Globalist Perspective

Confessions of a Global Conference-Trotter

Can online virtual environments offer a cost-effective alternative for conference attendees around the globe?


  • The very notion of traveling to attend a conference may soon become passé.
  • The thought of attending virtual events is in line with the present push for greening business practices.
  • Today, there's simply no reason not to at least offer mixed-world conferences.
  • In a downturn, travel and training budgets are typically among the first items to be slashed.
  • Companies, governments and non-profits are looking at the rising costs of conference attendance and saying, "No mas."

We all know the conference drill. Lugging our luggage through a crowded airport to get on a crowded plane, only to go to a hotel ballroom to listen to a speaker clicking through his or her PowerPoint slides.

Yeah, your colleagues and your family may be envious of your trip to Washington or London or Sydney, but the truth of the matter is that while there may be a precious hour or two for fun on the beach or sightseeing, very little differentiates one conference from the next.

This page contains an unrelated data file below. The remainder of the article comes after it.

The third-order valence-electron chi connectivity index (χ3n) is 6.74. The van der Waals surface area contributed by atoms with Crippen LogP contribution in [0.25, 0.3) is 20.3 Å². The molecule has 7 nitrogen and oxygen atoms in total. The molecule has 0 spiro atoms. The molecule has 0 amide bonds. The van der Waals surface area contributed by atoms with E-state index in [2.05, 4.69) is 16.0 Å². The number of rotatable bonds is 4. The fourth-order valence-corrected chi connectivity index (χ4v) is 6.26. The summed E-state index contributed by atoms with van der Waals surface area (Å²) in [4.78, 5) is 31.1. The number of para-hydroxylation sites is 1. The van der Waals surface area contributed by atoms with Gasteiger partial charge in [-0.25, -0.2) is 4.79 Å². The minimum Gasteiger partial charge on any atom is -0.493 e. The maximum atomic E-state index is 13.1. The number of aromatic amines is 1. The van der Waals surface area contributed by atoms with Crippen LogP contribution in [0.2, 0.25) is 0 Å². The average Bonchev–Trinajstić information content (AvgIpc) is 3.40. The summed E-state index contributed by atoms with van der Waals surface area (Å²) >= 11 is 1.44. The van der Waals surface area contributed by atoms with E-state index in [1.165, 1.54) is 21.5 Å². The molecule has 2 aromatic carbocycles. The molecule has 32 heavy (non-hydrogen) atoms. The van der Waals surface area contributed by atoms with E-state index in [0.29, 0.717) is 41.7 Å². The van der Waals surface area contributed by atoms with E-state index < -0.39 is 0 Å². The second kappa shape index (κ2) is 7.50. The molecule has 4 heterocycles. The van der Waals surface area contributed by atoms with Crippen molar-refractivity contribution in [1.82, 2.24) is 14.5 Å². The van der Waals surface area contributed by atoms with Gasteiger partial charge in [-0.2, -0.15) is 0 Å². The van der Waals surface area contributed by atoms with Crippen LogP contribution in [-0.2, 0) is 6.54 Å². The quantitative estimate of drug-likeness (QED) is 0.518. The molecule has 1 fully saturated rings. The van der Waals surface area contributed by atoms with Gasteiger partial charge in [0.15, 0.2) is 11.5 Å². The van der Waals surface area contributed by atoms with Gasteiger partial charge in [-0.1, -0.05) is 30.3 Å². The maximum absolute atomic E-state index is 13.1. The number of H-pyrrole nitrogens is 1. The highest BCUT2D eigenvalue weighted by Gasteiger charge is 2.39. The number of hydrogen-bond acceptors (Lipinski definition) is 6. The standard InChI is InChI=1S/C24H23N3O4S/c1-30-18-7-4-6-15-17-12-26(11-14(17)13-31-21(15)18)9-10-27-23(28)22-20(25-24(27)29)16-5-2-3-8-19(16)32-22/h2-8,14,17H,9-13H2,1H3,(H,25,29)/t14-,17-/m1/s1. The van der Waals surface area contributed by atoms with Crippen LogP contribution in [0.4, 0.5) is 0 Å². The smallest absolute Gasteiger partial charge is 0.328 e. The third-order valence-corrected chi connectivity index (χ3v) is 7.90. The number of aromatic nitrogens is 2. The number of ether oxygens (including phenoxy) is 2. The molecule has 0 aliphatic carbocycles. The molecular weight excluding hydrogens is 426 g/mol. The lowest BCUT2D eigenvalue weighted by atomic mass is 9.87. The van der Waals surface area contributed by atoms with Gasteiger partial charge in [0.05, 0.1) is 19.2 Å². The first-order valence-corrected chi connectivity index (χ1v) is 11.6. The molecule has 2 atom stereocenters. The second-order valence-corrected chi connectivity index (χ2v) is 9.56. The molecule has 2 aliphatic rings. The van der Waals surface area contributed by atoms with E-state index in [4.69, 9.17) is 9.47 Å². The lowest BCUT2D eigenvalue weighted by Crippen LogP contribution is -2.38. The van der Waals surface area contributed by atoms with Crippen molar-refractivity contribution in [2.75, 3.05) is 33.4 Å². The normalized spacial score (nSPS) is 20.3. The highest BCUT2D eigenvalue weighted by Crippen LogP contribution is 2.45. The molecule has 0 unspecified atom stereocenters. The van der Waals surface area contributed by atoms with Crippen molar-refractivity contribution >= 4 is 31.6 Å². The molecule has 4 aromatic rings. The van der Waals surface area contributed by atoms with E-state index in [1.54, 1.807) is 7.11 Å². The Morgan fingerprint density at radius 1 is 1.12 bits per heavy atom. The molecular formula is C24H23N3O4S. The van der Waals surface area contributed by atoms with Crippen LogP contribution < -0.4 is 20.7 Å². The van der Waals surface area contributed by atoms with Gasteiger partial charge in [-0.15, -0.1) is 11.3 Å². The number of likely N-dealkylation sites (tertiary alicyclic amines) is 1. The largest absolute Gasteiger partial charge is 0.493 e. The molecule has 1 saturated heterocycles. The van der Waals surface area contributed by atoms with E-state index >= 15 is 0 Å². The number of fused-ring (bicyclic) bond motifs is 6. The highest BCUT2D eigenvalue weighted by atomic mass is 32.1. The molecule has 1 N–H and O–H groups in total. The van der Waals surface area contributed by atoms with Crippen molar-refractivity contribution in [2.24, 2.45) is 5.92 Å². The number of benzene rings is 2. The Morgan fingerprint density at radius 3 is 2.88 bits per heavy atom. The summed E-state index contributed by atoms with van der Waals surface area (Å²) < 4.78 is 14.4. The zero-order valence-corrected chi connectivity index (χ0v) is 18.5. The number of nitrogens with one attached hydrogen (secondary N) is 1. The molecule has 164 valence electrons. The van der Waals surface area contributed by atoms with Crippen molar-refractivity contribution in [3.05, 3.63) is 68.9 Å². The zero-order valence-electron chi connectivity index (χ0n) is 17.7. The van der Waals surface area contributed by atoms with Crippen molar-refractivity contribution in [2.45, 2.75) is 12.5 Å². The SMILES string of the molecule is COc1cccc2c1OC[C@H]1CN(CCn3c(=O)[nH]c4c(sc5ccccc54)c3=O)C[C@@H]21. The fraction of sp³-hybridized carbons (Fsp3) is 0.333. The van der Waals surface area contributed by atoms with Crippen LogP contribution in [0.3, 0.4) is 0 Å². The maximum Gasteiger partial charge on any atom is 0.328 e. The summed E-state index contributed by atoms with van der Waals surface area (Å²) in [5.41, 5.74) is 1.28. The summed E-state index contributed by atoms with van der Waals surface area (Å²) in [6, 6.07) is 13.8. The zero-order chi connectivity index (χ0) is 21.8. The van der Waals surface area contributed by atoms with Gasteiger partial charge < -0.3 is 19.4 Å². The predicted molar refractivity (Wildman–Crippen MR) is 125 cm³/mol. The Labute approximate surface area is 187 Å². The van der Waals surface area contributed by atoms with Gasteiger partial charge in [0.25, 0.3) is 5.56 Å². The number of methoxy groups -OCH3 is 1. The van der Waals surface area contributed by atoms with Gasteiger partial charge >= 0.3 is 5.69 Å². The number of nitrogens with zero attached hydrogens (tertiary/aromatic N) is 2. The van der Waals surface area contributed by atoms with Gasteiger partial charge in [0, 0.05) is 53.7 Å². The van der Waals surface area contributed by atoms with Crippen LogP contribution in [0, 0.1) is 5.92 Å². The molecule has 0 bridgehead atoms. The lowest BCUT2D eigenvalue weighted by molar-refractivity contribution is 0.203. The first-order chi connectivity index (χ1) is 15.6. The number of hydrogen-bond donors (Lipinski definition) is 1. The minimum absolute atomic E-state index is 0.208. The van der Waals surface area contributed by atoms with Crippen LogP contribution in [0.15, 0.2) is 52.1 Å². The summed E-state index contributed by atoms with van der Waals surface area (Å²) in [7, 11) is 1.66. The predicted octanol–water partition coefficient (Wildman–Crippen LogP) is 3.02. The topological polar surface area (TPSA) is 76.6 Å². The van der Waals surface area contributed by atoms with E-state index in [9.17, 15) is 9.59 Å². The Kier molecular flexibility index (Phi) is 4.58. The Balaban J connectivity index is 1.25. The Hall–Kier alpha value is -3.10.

No matter how fancy the setting, no matter how many fake palm trees and live caged parrots, no matter how lavish the continental breakfast and cocktail hour spreads are, one conference hotel starts to look as bland as the others, blending together in our minds to say, “I heard an interesting speaker on that subject, I just can’t remember where or when.”

We also realize the opportunity costs involved, both in productivity and on our families, for the time spent away.

All too often, there’s precious little value that comes from all of the money spent on the formal part of conferences.

What real value there is for participants comes from the “informal” portion of such meetings, when attendees actually talk to one another during the break and “happy hour” times, as opposed to listening to a formal presentation or panel discussion.

And in today’s wireless world, rather than being tuned-in to what is happening right in front of them at the conference — what they and their organizations or agencies paid hundreds and often thousands of dollars to attend — attendees are talking in the hallway on their cell phones, answering their emails on their Blackberrys, or surfing the Internet on their laptops.